You have asked several questions, if you have been charged, the statute of limitations would not apply. Also, your prior crimes can affect how you score on the setencing guidelines worksheet. You need to hire an experienced criminal attorney in your area.
The statute of limitations (SOL) varies on the charge. In most felony cases that have a SOL, it runs 3-4 years. In that period, the state must make a diligent effort to serve the arrest warrant and charge. In addition, some circumstances can "toll," or extend, the SOL. Consult with an experienced criminal defense attorney in order to make a determination based upon the actual facts of your specific case as to whether or not the SOL is a viable defense to this charge.
In a case with no evidence other than someone's testimony, the answer is yes, they can convict based on that alone if it determined to be credible. Again, see a lawyer who can evaluate the testimony and attack its credibility.
As for the sentencing, or offer you may have received, your prior history does figure into the guidelines and a judge's decision and so figures into most state offers.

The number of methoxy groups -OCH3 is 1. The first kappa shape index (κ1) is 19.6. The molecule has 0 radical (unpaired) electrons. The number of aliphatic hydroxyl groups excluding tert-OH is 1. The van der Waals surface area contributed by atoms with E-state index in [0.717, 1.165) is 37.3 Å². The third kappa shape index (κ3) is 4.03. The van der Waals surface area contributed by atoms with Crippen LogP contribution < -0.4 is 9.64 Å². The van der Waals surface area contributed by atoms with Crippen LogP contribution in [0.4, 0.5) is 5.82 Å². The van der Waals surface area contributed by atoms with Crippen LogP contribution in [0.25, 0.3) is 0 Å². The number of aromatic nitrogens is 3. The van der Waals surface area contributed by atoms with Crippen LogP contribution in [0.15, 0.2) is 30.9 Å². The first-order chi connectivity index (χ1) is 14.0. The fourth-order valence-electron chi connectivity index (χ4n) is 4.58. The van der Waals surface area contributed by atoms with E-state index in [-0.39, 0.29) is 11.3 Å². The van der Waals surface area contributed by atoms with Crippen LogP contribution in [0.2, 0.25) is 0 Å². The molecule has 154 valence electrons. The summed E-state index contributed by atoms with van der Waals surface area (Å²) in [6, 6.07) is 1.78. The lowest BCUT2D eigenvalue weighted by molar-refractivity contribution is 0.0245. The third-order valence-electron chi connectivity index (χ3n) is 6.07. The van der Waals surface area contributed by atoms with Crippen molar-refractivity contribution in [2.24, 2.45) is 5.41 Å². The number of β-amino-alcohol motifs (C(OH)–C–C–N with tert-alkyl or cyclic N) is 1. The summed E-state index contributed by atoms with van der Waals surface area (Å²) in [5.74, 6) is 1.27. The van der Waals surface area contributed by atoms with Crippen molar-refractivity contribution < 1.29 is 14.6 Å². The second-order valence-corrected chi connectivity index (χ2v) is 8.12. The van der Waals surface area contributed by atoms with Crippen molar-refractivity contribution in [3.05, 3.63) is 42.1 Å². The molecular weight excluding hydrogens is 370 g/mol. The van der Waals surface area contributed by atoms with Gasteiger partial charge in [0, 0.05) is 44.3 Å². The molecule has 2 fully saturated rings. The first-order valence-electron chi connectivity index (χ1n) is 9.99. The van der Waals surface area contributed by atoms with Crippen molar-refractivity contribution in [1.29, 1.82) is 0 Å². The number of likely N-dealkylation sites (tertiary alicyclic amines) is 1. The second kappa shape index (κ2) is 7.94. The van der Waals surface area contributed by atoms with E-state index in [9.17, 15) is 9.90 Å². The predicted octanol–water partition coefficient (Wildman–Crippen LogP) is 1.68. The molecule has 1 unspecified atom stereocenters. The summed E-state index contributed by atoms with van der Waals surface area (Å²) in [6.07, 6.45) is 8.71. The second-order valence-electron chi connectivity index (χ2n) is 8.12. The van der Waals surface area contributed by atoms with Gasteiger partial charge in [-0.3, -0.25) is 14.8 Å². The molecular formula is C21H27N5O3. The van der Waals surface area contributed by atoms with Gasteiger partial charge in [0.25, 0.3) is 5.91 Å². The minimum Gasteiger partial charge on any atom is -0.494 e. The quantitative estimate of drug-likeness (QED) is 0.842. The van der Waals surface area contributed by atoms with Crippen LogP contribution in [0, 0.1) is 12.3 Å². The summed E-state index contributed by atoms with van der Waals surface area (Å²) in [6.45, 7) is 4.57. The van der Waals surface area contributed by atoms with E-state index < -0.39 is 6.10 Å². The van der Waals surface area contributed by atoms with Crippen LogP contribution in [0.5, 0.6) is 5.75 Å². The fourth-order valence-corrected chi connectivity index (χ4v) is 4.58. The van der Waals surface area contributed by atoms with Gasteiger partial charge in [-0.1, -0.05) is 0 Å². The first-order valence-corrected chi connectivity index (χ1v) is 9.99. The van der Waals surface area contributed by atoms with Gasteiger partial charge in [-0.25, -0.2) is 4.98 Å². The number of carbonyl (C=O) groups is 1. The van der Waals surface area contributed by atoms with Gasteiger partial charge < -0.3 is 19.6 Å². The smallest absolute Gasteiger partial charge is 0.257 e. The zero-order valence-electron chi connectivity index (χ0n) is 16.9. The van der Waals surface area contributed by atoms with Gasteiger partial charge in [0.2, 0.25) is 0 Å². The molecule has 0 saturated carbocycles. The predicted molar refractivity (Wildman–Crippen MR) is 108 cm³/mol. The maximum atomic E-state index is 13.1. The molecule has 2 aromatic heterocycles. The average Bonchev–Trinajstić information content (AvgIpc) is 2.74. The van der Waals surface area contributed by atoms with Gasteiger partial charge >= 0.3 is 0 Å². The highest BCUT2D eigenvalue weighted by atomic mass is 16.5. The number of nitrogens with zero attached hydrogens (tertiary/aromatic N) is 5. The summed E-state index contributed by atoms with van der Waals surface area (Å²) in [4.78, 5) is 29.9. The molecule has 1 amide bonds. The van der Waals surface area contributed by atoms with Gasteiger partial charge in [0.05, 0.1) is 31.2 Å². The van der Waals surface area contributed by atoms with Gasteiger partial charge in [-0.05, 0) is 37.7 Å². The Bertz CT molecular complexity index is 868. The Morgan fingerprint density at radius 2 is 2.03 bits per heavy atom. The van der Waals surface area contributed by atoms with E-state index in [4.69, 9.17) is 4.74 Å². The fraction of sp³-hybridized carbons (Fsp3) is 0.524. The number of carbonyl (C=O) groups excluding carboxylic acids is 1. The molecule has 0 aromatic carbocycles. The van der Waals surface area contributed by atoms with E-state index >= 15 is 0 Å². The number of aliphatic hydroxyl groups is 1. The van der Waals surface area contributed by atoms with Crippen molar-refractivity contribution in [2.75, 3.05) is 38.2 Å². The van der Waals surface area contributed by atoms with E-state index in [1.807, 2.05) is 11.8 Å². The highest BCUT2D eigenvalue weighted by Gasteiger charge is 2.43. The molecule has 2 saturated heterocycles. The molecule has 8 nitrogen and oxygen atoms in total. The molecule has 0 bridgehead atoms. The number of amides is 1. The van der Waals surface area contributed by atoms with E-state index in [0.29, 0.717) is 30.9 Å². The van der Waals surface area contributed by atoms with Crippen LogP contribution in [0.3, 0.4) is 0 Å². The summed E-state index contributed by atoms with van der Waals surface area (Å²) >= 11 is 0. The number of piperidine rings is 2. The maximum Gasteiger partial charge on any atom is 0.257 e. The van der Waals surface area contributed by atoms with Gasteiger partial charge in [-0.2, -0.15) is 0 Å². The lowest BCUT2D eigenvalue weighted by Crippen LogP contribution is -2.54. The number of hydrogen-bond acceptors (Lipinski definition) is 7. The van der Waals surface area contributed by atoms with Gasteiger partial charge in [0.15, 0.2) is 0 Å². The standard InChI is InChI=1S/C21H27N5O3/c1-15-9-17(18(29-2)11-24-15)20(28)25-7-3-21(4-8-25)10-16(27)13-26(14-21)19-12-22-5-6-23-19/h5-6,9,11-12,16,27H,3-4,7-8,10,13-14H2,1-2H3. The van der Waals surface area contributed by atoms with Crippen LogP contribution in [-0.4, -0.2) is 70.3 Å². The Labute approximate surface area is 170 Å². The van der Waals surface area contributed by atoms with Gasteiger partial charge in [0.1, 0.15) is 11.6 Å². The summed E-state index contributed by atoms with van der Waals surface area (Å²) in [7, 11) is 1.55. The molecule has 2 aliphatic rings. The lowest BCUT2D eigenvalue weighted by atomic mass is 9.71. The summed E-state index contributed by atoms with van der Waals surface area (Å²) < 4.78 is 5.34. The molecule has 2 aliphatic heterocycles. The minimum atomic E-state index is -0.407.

The above is provided for educational purposes only and is not legal advice nor makes you a client of the Mosca Law Firm, PA. Please consult with a lawyer in order to obtain confidential legal advice that is tailored to your specific situation and facts.
When did the alleged act, allegedly occur? If it happened while you were in prison, then you're golden. If it happened after January 2012, then they are well within the statute of limitations period. His word is evidence. It is up to a Jury to determine whether that evidence is enough to prove the case beyond a reasonable doubt. But people are sent to prison all the time based on one eyewitness. It depends on how credible that eyewitness actually is. I offer free consultation if you'd like to discuss this case further.
The answers given by this attorney are for educational and information purposes only and do not constitute legal advice, nor are they intended to create attorney/client relationship. You should seek legal counsel in your area to get legal advice concerning your particular circumstances.